GL I think it was one of the impulses behind the books, to explore these cross-genre relationships in more depth. People had been aware of links between jazz and painting or jazz and poetry but tended to write about them in rather vague terms, invoking notions of spontaneity, improvisation and so forth, yet it’s a lot more complex and interesting than that. For instance, there’s a great essay in The Hearing Eye by Johannes Völz that asks, what about the role of the viewer in this cross-genre influence? If you’re looking at a canvas that’s “jazz-influenced”, how is that influence perceivable? How do you see it? How do you “hear” it? And how does that visual experience compare to listening to the music? So the focus is not only on tracing the musical influence on the painter but on the viewer too. We also look at other visual art forms. There are chapters on the photographer Roy DeCarava and the quilter Michael Cummings, and there is Paul Oliver’s survey of the graphic art in early advertisements for blues records — these are all fascinating areas.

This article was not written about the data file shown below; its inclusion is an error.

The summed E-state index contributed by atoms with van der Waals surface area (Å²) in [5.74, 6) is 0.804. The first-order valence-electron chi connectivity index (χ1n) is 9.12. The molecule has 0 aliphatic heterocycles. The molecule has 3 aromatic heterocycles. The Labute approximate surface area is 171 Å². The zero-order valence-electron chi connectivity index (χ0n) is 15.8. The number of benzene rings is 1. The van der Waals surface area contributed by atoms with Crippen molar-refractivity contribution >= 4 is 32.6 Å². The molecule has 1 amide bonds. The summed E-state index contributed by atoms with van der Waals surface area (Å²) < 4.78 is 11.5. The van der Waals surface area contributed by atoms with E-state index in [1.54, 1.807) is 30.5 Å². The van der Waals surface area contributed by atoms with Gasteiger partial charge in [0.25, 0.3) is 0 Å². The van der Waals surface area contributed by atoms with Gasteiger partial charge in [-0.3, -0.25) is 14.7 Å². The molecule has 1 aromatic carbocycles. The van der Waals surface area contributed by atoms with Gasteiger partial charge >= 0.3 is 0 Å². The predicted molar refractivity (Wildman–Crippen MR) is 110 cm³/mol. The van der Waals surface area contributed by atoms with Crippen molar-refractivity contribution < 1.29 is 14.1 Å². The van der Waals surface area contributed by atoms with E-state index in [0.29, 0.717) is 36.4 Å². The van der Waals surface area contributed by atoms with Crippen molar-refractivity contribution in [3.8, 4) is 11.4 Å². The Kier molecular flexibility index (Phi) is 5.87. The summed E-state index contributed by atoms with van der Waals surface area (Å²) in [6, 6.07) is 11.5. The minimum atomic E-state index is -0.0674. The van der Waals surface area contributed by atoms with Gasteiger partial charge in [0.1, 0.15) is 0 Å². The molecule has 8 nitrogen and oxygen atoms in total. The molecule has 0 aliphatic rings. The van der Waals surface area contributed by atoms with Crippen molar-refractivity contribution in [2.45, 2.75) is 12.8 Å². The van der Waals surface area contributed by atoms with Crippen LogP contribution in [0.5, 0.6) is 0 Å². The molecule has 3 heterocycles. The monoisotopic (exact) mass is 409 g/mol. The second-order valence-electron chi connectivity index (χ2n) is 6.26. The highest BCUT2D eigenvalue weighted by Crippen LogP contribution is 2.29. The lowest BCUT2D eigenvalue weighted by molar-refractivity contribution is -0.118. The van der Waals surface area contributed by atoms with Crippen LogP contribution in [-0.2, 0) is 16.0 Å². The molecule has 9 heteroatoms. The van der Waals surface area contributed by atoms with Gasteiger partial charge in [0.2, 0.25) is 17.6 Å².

JJM This fascination carries over into film as well. There were several interesting essays in your books concerning the films that can be considered “jazz-related,” as well as the music written for them.
DM One of the interesting things about working on the film portion of Thriving on a Riff was that, in most cases, we were writing about African American writers and artists who were working in a white-produced and white-directed Hollywood studio system. They worked within a “white agenda.” To some extent you could say that the treatment of jazz in film is different than in art because it is often already hedged about and censored when it appears in films in a way that art by an African American artist or writer is not. The influences come through more channels, and they come more disguised or controlled.